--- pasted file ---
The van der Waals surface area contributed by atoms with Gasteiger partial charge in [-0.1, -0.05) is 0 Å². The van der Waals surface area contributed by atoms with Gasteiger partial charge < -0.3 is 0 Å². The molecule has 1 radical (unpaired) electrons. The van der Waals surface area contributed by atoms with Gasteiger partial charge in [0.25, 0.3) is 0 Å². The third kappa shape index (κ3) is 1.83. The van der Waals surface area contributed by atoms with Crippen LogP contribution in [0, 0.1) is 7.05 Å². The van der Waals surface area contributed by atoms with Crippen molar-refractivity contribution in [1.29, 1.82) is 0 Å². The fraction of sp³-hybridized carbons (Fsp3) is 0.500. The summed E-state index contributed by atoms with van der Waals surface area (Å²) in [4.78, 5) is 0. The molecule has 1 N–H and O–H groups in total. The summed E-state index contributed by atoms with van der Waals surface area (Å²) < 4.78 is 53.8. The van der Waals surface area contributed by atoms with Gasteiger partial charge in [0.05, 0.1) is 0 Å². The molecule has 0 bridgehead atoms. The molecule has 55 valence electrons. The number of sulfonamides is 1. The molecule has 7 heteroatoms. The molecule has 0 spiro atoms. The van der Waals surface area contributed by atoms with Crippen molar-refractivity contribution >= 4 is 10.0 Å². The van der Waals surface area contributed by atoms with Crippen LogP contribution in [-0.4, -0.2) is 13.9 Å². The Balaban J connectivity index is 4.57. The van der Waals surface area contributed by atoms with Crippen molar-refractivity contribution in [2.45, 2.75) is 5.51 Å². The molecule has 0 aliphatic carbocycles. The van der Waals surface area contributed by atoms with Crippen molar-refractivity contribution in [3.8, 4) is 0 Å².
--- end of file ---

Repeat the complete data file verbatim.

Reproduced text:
The van der Waals surface area contributed by atoms with Gasteiger partial charge in [-0.1, -0.05) is 0 Å². The van der Waals surface area contributed by atoms with Gasteiger partial charge < -0.3 is 0 Å². The molecule has 1 radical (unpaired) electrons. The van der Waals surface area contributed by atoms with Gasteiger partial charge in [0.25, 0.3) is 0 Å². The third kappa shape index (κ3) is 1.83. The van der Waals surface area contributed by atoms with Crippen LogP contribution in [0, 0.1) is 7.05 Å². The van der Waals surface area contributed by atoms with Crippen molar-refractivity contribution in [1.29, 1.82) is 0 Å². The fraction of sp³-hybridized carbons (Fsp3) is 0.500. The summed E-state index contributed by atoms with van der Waals surface area (Å²) in [4.78, 5) is 0. The molecule has 1 N–H and O–H groups in total. The summed E-state index contributed by atoms with van der Waals surface area (Å²) < 4.78 is 53.8. The van der Waals surface area contributed by atoms with Gasteiger partial charge in [0.05, 0.1) is 0 Å². The molecule has 0 bridgehead atoms. The molecule has 55 valence electrons. The number of sulfonamides is 1. The molecule has 7 heteroatoms. The molecule has 0 spiro atoms. The van der Waals surface area contributed by atoms with Crippen molar-refractivity contribution >= 4 is 10.0 Å². The van der Waals surface area contributed by atoms with Crippen LogP contribution in [-0.4, -0.2) is 13.9 Å². The Balaban J connectivity index is 4.57. The van der Waals surface area contributed by atoms with Crippen molar-refractivity contribution in [2.45, 2.75) is 5.51 Å². The molecule has 0 aliphatic carbocycles. The van der Waals surface area contributed by atoms with Crippen molar-refractivity contribution in [3.8, 4) is 0 Å².